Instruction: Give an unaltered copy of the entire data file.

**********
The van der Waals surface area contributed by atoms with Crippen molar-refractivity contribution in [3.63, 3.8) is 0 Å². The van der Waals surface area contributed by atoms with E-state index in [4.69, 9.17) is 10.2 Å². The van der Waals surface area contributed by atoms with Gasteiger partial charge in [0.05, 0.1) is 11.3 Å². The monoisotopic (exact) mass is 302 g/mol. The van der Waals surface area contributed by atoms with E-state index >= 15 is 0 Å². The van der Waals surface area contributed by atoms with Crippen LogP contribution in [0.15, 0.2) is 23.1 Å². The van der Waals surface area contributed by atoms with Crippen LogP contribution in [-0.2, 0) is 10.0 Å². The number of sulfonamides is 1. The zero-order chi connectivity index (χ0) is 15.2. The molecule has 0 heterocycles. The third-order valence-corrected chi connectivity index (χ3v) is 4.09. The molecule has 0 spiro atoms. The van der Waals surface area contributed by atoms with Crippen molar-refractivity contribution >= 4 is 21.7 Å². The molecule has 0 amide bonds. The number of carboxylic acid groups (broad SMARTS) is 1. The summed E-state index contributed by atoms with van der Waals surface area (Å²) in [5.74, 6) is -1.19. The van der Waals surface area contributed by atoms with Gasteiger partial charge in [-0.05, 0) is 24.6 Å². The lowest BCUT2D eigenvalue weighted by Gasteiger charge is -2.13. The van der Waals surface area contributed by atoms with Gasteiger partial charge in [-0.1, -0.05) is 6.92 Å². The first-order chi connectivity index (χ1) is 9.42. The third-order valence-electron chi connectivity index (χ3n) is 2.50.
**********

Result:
The van der Waals surface area contributed by atoms with Crippen molar-refractivity contribution in [3.63, 3.8) is 0 Å². The van der Waals surface area contributed by atoms with E-state index in [4.69, 9.17) is 10.2 Å². The van der Waals surface area contributed by atoms with Gasteiger partial charge in [0.05, 0.1) is 11.3 Å². The monoisotopic (exact) mass is 302 g/mol. The van der Waals surface area contributed by atoms with E-state index >= 15 is 0 Å². The van der Waals surface area contributed by atoms with Crippen LogP contribution in [0.15, 0.2) is 23.1 Å². The van der Waals surface area contributed by atoms with Crippen LogP contribution in [-0.2, 0) is 10.0 Å². The number of sulfonamides is 1. The zero-order chi connectivity index (χ0) is 15.2. The molecule has 0 heterocycles. The third-order valence-corrected chi connectivity index (χ3v) is 4.09. The molecule has 0 spiro atoms. The van der Waals surface area contributed by atoms with Crippen molar-refractivity contribution >= 4 is 21.7 Å². The molecule has 0 amide bonds. The number of carboxylic acid groups (broad SMARTS) is 1. The summed E-state index contributed by atoms with van der Waals surface area (Å²) in [5.74, 6) is -1.19. The van der Waals surface area contributed by atoms with Gasteiger partial charge in [-0.05, 0) is 24.6 Å². The lowest BCUT2D eigenvalue weighted by Gasteiger charge is -2.13. The van der Waals surface area contributed by atoms with Gasteiger partial charge in [-0.1, -0.05) is 6.92 Å². The first-order chi connectivity index (χ1) is 9.42. The third-order valence-electron chi connectivity index (χ3n) is 2.50.